The real estate agent actually apologized to me before we entered our soon-to-be home. The street seemed to have been plonked into the midst of a forest, beautiful mature trees and yet, we were only 15 minutes from downtown (with no traffic). But be warned, these photos are NOT pretty! Here are the "Befores" and I will soon add the "Afters", one by one.
Check out the Rubbermaid steps! I know...there's more to gape at!
The house is a 1950's home that was, sort-of, a duplex, but not rented. There was a kitchen and living quarters upstairs. The lady of the house had Alzheimer's and I imagine that made things easier for her. The sunshine coming through the back is lovely. I can understand her being there; ladybugs and all. The man of the house was the Fire Chief of Port Credit. You can't see it, but the was a huge emblem shield hung beside the front door outside. We gave it to a neighbour who was a fireman. They don't do it anymore, but once a year, we would see a fire engine drive slowly by the house, to pay respect to Joe. He pass away after trimming a Maple in the front. There are many stories about Joe, who was quite the character. He like to sit on the roof and call down to the kids playing on the street.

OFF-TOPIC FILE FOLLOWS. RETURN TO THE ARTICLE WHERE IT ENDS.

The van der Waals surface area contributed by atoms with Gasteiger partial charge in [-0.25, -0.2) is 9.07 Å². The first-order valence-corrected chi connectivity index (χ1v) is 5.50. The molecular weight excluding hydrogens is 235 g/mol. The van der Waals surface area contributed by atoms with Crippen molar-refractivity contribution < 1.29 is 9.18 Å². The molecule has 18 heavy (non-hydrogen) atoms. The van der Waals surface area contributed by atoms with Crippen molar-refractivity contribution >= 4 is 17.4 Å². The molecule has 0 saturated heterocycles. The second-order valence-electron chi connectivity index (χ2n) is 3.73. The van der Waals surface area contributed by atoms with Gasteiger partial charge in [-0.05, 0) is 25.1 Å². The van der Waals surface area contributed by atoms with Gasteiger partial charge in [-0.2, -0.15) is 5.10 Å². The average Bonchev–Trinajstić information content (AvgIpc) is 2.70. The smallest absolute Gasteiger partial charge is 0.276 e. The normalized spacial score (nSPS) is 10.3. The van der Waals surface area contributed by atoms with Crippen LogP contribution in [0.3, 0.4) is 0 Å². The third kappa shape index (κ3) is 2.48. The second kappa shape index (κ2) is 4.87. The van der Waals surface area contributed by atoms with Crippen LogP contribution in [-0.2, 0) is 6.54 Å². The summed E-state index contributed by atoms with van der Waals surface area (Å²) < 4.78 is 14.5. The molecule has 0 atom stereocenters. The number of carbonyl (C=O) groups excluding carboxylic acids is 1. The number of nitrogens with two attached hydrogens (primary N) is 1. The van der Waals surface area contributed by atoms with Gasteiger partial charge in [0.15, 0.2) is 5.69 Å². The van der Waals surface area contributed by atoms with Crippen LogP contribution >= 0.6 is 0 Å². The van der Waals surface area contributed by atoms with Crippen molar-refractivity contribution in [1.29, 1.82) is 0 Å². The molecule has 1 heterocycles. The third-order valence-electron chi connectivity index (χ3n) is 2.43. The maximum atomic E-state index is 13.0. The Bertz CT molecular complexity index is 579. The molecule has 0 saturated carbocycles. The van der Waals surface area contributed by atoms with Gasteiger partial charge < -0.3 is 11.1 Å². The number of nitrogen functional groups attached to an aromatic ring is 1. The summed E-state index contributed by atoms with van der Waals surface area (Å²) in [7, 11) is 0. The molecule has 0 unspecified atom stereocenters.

So, we had the infestation of Ladybugs (not so horrifying), but also Cluster Flies (HORRIFYING!). I suppose it could be worse. One thing to note here to others contemplating the same thing: note the tree growing under the carport (the lattice we added). You can see it in the background at the right middle of the photo (not the Peach tree in the foreground). It was about 4 feet high and looked like a Maple. We replanted it about 6 feet into the back yard. It was a Maple. A Male Norwegian maple that now stands about 30-40 feet and I wish I never planted it. Helicopter galour each Autumn. I will explain more later.
And here is the backyard view (not necessarily an improvement from the last house, but full of potential)...
This is early Spring, so the tree and bushes haven't filled out yet. The back is filled with Forsythia, Duetzia, Mock Orange and mature tall cedars.
Next time: the inside....